The Water & Energy Engineers

Black & Veatch Water’s CEO Dan McCarthy comments on the exciting challenges of today’s water business, being a global player and the role of the private sector in meeting water needs.

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Th Water And Energy 01
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Black & Veatch Water’s CEO Dan McCarthy comments on the exciting challenges of today’s water business, being a global player and the role of the private sector in meeting water needs.
Dan McCarthy

Dan McCarthy heads up Black & Veatch’s water business worldwide. His first contact with the water sector came at the start of his career there in 1976. Since then, he has seen it go from a fairly straightforward business in the ’70s to a complex one facing unprecedented challenges of climate change, water scarcity, population growth and urbanisation. McCarthy became president and CEO of B&V Water in 2005, and oversees the engineering firm’s global water business. Since joining the company, he has been a design engineer, project manager, B&V Water’s Midwest Region manager and B&V Water Americas president. He serves on the boards of Black & Veatch, the Greater Kansas City Chamber of Commerce and American Water Works Association. A vocal advocate for the water industry, McCarthy has written a number of articles in recent years in support of a more proactive role for it both in combating the effects of climate change and to meet UN Millennium Development Goals related to water, sanitation and poverty. Excerpts from his interview, which can be found in full in Q&A format by clicking here, follow below:

WWi: How would you describe the state of the water sector?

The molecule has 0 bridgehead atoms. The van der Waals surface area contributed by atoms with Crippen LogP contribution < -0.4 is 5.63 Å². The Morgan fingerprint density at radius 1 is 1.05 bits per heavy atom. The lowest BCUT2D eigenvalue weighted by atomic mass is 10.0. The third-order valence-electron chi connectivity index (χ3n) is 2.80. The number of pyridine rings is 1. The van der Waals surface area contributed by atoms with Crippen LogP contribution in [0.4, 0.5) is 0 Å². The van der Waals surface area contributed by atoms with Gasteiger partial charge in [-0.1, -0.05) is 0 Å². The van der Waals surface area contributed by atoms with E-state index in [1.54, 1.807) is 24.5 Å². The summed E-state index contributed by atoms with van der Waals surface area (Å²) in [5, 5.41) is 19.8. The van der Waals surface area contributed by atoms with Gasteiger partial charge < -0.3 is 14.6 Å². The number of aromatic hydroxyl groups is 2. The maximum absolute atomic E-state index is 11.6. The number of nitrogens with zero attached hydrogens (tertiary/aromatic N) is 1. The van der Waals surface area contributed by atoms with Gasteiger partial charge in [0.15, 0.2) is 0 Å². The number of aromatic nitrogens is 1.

McCarthy: The economic downfall certainly hasn’t made the challenges we face in the industry any easier, but we see varied impacts in different parts of the world. Economies more dependent on high growth, with the housing market collapse, are most affected. In other more robust areas, investments are ongoing or being brought forward to benefit from lower costs of commodities, energy and personnel.

WWi: We’re here in Zurich at the GWI/IDA Water Meets Money conference, discussing ways the private sector and financial community can participate in the water industry. How do you see that role?

McCarthy: The private sector often has more possibilities to make decisions with sound long-term economic sense and be a driving force for innovation. It can take the burden of day-to-day running of business off governmental shoulders, and act independent of political cycles that may affect investment decisions. There are concerns with this participation in many areas of the world, given the vital nature of water, but it’s a business model proven to work under the right conditions. In developing countries, it’s a good way to jump-start water services and attract investment. In developed countries, ...numerous cases have proven the value of public-private-partnerships.

WWi: Investors here are interested in ground-breaking technologies.

McCarthy: Changing perceptions and demands are driving efficiency into operations. More stringent water quality standards and effects of climate change are overwhelming existing infrastructures. And developing countries are demanding a completely different approach: decentralised systems with point-of-use treatment rather than large centralised plants. That brings along a whole new set of challenges that require new technological applications. Building bigger and better central facilities is futile when you lose 60-70% of that finely treated water in the network. On the wastewater side, it makes sense to harness technology to collect, treat and reuse locally rather than building up and maintaining a massive network of sewers.

WWi: What trend do you see in desalination, another hot topic here?

McCarthy: Another discussion here was on savings in energy cost a potential nuclear power revival might have on desalination. While any drop in cost makes desal more feasible, I believe technological developments are the real driver in this market. More and more applications have helped lower the cost of technology and increase investor attractiveness. We’ll see better reverse osmosis systems and energy recovery devices as a result. But I’m most excited to hear about a range of completely new technological ideas and developments that will drive more widespread economical use of desalination.

Author’s Note: After global communication management posts at Siemens and the International Water Association, Andrew Walker advises and supports water organisations and corporations as an independent global marketing consultant:

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